Firstly a brief mention that next Sunday, June 28th, at the National Botanic Garden of Wales (NBGW), the third annual Wales wildflower day will be hosted. By way of a sneak preview, we were fortunate to be able to visit this Friday for a members’ coffee morning and guided walk through a tiny section of the wildflower meadows at the Garden’s Waun Las National nature reserve, as well as being given a preview of the new beds located by the biomass heating complex. These have been developed to showcase selections of different habitats from round the country, and the unique flora that these different environments support.
Huge swathes of native wildflowers, including masses of orchids.And with the weather warming up, lots of interesting insects around too – we got close to colourful Five-spot Burnet moths, Zygaena trifolii, in the meadow.Whilst looking at the more artificially created, but now diverse ‘meadows’ surrounding the Great glasshouse, there were also large numbers of beautiful Common Blue, Polyommatus icarus, and Large skipper, Ochlodes sylvanus butterflies now around – though these are a little more camera shy.
If you want to check out the differences between Cat’s-ears, Hypochaeris radicata, and Rough Hawkbits, Leontodon hispidus, go and have a look – there are thousands of flowers to examine. Or just stand and look, open-mouthed in amazement.
There will be guides on hand and lots of information and advice for visitors about the garden’s spectacular collections of wildflower meadows.
Secondly, the following Sunday July 5th, there is a unique event held to raise funds for the Roy Castle Lung Cancer Foundation. Jane Holmes is an inspirational fellow member of our local Cothi Gardener’s Club (CGC click here) who, whilst battling the disease herself through surgery, chemo and radiotherapy, has also set herself the target of raising over £10,000 for further work in this challenging field. Fellow CGC members are very generously hosting a weekend of fundraising at their lovely gardens at Glan-yr-Afon near Pumsaint.
For those who would like more information about Noel’s work and interests, he describes himself as a writer about gardening, garden designer, horticultural consultant and teacher. Being a much travelled garden writer, click here for a link to some of his many wonderfully written and illustrated books on a diverse range of gardening related topics. The workshop will be a fantastic opportunity to tap into the breadth of his knowledge gained from looking at garden planting and design from around the world over the last 2 decades.
During 1986-1993 Noel ran a nursery near Bristol, growing herbaceous plants and tender species suitable for conservatories. Undertaking a number of garden design projects during the 1990s, Noel began to explore the possibilities of growing plants in ‘artificial ecosystems’. The problem he recognised was:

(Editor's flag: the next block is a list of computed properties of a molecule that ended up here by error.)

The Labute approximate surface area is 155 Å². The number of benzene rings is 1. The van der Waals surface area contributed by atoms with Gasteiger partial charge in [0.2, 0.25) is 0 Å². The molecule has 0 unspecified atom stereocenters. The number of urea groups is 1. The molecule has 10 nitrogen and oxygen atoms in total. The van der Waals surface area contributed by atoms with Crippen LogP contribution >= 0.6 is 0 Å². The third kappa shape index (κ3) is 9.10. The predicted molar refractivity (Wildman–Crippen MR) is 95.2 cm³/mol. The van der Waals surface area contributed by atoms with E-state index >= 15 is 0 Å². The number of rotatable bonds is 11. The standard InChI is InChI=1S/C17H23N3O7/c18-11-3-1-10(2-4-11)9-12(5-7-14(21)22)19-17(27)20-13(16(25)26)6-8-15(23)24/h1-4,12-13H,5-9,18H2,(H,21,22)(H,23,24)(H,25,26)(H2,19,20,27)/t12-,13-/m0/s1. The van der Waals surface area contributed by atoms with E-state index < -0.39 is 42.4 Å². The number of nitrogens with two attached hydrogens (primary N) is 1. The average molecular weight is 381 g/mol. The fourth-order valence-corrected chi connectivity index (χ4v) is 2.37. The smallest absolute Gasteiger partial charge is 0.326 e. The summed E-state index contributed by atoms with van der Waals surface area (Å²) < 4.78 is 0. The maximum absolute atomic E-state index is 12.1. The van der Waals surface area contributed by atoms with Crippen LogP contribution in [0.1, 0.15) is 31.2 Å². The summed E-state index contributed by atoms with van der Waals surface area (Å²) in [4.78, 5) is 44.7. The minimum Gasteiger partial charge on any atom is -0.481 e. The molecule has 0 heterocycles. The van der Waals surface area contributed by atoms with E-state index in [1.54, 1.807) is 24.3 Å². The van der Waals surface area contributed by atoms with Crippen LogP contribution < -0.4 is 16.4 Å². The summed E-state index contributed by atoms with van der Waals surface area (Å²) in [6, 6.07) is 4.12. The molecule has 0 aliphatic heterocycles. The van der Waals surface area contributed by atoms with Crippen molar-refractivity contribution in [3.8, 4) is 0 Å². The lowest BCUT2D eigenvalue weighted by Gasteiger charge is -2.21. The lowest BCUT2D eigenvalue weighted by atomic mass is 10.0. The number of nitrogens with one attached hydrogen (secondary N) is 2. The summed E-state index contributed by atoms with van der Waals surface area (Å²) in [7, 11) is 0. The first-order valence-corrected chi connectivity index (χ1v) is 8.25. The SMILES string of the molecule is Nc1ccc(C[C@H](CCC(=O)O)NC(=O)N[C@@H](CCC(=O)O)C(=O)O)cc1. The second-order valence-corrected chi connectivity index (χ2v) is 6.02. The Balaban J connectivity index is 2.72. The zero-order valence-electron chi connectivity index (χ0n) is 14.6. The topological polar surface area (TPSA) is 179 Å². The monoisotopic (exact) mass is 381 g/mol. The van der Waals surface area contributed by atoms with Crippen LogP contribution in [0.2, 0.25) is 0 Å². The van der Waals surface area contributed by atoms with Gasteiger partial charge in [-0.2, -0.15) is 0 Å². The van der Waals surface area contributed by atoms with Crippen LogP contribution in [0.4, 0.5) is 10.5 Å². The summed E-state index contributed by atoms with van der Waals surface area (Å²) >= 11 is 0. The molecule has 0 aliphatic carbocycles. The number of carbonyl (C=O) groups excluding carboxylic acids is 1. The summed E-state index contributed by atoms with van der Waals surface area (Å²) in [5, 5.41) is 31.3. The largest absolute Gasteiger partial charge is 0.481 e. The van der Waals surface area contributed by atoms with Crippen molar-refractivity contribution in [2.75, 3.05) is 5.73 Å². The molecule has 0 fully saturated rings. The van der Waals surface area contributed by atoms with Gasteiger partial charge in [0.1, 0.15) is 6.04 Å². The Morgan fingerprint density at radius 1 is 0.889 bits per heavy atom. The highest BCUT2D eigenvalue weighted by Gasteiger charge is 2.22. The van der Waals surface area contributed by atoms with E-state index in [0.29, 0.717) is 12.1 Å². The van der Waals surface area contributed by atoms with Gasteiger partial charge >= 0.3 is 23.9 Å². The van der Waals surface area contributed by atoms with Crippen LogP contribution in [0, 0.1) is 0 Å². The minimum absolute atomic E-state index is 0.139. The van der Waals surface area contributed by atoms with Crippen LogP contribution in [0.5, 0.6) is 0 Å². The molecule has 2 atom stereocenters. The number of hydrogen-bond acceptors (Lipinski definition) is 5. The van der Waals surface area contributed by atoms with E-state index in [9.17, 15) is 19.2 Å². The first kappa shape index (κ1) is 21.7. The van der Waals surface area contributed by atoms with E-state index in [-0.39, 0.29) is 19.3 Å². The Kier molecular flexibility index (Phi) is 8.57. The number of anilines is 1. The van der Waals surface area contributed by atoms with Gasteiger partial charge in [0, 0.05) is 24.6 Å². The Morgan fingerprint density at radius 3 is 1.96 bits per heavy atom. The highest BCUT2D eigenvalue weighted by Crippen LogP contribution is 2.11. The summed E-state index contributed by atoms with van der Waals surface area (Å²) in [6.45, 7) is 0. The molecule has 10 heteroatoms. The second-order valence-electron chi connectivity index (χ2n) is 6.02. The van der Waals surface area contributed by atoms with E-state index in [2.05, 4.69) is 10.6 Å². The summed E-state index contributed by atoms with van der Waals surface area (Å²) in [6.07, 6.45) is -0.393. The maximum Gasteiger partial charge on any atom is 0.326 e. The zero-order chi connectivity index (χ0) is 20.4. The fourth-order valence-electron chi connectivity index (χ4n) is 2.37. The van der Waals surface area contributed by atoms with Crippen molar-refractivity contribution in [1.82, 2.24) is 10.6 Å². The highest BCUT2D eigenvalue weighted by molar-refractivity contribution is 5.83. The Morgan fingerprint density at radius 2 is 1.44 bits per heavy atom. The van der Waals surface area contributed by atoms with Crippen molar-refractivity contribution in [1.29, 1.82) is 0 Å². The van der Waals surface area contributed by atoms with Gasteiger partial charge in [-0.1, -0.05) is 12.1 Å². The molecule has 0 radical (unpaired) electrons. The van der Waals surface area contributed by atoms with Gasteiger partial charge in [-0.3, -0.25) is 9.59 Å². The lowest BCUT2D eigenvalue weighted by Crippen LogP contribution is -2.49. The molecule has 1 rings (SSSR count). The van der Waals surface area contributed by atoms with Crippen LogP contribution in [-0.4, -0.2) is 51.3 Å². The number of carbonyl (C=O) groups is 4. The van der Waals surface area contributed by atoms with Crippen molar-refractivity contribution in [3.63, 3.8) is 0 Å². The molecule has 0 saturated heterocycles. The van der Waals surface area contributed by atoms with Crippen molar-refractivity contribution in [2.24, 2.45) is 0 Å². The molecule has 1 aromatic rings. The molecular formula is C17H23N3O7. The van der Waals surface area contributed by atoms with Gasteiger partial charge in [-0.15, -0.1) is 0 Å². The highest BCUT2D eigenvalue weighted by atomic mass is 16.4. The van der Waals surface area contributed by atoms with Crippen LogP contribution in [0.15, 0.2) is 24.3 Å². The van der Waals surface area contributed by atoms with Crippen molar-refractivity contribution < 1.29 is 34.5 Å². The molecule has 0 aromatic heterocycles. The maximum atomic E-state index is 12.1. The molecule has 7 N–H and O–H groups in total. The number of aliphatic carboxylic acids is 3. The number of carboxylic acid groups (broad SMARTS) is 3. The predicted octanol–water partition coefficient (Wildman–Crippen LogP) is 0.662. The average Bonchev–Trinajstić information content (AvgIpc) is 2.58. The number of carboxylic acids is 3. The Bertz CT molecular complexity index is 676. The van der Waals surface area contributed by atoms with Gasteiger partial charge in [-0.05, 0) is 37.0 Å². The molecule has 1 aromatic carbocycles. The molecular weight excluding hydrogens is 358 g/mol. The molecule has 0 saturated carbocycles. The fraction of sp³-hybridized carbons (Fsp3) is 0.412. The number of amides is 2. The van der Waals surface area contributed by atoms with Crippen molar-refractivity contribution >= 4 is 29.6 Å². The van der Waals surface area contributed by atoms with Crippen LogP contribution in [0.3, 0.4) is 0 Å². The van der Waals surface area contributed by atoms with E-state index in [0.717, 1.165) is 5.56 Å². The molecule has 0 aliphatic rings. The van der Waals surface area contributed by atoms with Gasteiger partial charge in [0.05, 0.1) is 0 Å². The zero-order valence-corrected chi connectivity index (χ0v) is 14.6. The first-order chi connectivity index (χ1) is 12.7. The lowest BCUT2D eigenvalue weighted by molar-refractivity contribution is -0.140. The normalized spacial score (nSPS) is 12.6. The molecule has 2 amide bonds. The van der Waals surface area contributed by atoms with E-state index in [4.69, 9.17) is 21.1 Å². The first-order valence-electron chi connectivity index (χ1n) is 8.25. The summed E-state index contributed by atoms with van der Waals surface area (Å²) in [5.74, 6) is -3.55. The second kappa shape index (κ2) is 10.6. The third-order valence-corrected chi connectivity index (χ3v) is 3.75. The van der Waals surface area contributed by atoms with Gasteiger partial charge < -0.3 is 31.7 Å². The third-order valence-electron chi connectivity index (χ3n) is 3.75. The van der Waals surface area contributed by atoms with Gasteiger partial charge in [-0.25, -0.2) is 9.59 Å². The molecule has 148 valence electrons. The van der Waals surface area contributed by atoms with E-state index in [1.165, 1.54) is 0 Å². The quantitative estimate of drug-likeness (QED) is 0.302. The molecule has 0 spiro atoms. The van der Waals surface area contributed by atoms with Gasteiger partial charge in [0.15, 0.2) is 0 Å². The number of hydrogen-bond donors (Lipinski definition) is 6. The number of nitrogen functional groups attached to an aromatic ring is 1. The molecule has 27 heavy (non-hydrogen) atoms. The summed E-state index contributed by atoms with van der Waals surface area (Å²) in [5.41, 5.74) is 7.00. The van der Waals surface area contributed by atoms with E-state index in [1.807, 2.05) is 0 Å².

“People were wanting wildflowers, but often had a hopelessly romantic notion of what that meant. The fact is that we (in Britain) have very few garden-worthy native plants, indeed we have a pretty restricted native flora anyway, so I began to be interested in combining natives and non-natives, in combinations which would require minimal intervention from the gardener”.
Realising that there was very little knowledge about such planting in Britain, Noel looked overseas to Brazil, the US, Germany and Holland in particular, to see what other countries were doing. A close association with planting ideas from Germany and Holland (with Piet Oudolf) has been a central part of Noel’s life ever since. The whole field of ‘ecological planting design’ also drew him into working with the department of landscape at Sheffield University, a world centre for the integration of ecology, landscape and horticulture. In 2009 Noel was awarded a doctorate for his research on long-term perennial planting at Sheffield University.
More about Noel can be found on his website www.noelkingsbury.com
So given my enthusiasm for photographing plants from a rabbit’s viewpoint, our use of native plants and an increasing tendency in our garden for multicultural intermingling planting, it’s an event to look forward to. It’s also really good value, if you compare it with similar events elsewhere, at a cost of £35 per person for the workshop, including morning and afternoon tea/coffee and biscuits/cakes. And this includes an NGS donation for visiting the garden.
There is a limit of 20 participants for this workshop, and there are now no places left, (as of 08/07/2015), but if you’d like to go on a reserve list, or are interested in any future workshops which we might hold, then do please get in touch via phone or email. It would be really lovely to welcome a few blog readers to see the garden in the green, visit a traditional Welsh longhouse and small holding, and share this workshop. If you’re coming from a distance we can suggest accommodation options, and other attractions in the area, as well as Noel’s lecture to the CGC the previous evening on
“Women, Men and Gardening”